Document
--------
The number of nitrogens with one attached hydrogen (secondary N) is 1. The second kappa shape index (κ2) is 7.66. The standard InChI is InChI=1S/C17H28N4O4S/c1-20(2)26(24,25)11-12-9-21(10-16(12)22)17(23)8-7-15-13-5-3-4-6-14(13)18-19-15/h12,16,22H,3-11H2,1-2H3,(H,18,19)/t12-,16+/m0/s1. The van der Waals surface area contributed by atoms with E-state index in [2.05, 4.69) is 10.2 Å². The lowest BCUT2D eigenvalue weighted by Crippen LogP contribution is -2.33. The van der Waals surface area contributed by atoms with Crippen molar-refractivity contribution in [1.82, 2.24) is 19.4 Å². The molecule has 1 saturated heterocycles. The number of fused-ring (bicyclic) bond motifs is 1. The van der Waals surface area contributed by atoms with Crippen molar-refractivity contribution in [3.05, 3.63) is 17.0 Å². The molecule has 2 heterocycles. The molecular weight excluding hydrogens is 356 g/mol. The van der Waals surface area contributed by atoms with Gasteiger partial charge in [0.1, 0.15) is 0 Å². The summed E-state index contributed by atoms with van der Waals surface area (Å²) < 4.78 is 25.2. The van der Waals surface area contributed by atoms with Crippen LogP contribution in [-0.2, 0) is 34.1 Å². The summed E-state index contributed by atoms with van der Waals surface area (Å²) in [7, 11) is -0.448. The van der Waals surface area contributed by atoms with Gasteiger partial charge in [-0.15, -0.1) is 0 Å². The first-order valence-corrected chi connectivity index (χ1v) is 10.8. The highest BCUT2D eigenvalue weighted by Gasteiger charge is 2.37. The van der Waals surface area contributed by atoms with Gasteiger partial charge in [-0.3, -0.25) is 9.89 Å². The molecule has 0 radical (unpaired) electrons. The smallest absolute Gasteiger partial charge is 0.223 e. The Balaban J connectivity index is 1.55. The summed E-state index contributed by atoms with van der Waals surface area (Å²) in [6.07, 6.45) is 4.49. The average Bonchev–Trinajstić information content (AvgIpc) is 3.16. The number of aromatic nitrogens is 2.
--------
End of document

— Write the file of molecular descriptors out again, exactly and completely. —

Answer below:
The number of nitrogens with one attached hydrogen (secondary N) is 1. The second kappa shape index (κ2) is 7.66. The standard InChI is InChI=1S/C17H28N4O4S/c1-20(2)26(24,25)11-12-9-21(10-16(12)22)17(23)8-7-15-13-5-3-4-6-14(13)18-19-15/h12,16,22H,3-11H2,1-2H3,(H,18,19)/t12-,16+/m0/s1. The van der Waals surface area contributed by atoms with E-state index in [2.05, 4.69) is 10.2 Å². The lowest BCUT2D eigenvalue weighted by Crippen LogP contribution is -2.33. The van der Waals surface area contributed by atoms with Crippen molar-refractivity contribution in [1.82, 2.24) is 19.4 Å². The molecule has 1 saturated heterocycles. The number of fused-ring (bicyclic) bond motifs is 1. The van der Waals surface area contributed by atoms with Crippen molar-refractivity contribution in [3.05, 3.63) is 17.0 Å². The molecule has 2 heterocycles. The molecular weight excluding hydrogens is 356 g/mol. The van der Waals surface area contributed by atoms with Gasteiger partial charge in [0.1, 0.15) is 0 Å². The summed E-state index contributed by atoms with van der Waals surface area (Å²) < 4.78 is 25.2. The van der Waals surface area contributed by atoms with Crippen LogP contribution in [-0.2, 0) is 34.1 Å². The summed E-state index contributed by atoms with van der Waals surface area (Å²) in [7, 11) is -0.448. The van der Waals surface area contributed by atoms with Gasteiger partial charge in [-0.15, -0.1) is 0 Å². The first-order valence-corrected chi connectivity index (χ1v) is 10.8. The highest BCUT2D eigenvalue weighted by Gasteiger charge is 2.37. The van der Waals surface area contributed by atoms with Gasteiger partial charge in [-0.3, -0.25) is 9.89 Å². The molecule has 0 radical (unpaired) electrons. The smallest absolute Gasteiger partial charge is 0.223 e. The Balaban J connectivity index is 1.55. The summed E-state index contributed by atoms with van der Waals surface area (Å²) in [6.07, 6.45) is 4.49. The average Bonchev–Trinajstić information content (AvgIpc) is 3.16. The number of aromatic nitrogens is 2.